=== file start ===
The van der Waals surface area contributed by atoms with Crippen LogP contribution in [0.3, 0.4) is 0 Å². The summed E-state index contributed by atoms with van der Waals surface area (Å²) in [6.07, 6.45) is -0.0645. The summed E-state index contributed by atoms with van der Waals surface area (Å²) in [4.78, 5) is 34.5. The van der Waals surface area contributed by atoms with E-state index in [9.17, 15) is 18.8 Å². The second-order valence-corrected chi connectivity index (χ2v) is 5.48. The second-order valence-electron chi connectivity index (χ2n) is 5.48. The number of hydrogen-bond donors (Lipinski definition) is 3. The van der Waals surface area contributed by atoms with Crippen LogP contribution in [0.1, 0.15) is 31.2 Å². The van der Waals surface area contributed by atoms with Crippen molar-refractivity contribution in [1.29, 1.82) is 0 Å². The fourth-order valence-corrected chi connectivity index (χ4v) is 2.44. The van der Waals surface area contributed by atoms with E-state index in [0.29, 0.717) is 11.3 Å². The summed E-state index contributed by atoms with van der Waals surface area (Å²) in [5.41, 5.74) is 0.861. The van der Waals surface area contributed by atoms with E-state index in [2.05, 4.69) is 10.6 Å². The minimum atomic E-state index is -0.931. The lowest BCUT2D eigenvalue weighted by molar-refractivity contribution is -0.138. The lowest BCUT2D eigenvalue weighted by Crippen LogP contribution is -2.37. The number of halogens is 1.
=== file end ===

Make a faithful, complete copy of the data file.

The van der Waals surface area contributed by atoms with Crippen LogP contribution in [0.3, 0.4) is 0 Å². The summed E-state index contributed by atoms with van der Waals surface area (Å²) in [6.07, 6.45) is -0.0645. The summed E-state index contributed by atoms with van der Waals surface area (Å²) in [4.78, 5) is 34.5. The van der Waals surface area contributed by atoms with E-state index in [9.17, 15) is 18.8 Å². The second-order valence-corrected chi connectivity index (χ2v) is 5.48. The second-order valence-electron chi connectivity index (χ2n) is 5.48. The number of hydrogen-bond donors (Lipinski definition) is 3. The van der Waals surface area contributed by atoms with Crippen LogP contribution in [0.1, 0.15) is 31.2 Å². The van der Waals surface area contributed by atoms with Crippen molar-refractivity contribution in [1.29, 1.82) is 0 Å². The fourth-order valence-corrected chi connectivity index (χ4v) is 2.44. The van der Waals surface area contributed by atoms with E-state index in [0.29, 0.717) is 11.3 Å². The summed E-state index contributed by atoms with van der Waals surface area (Å²) in [5.41, 5.74) is 0.861. The van der Waals surface area contributed by atoms with E-state index in [2.05, 4.69) is 10.6 Å². The minimum atomic E-state index is -0.931. The lowest BCUT2D eigenvalue weighted by molar-refractivity contribution is -0.138. The lowest BCUT2D eigenvalue weighted by Crippen LogP contribution is -2.37. The number of halogens is 1.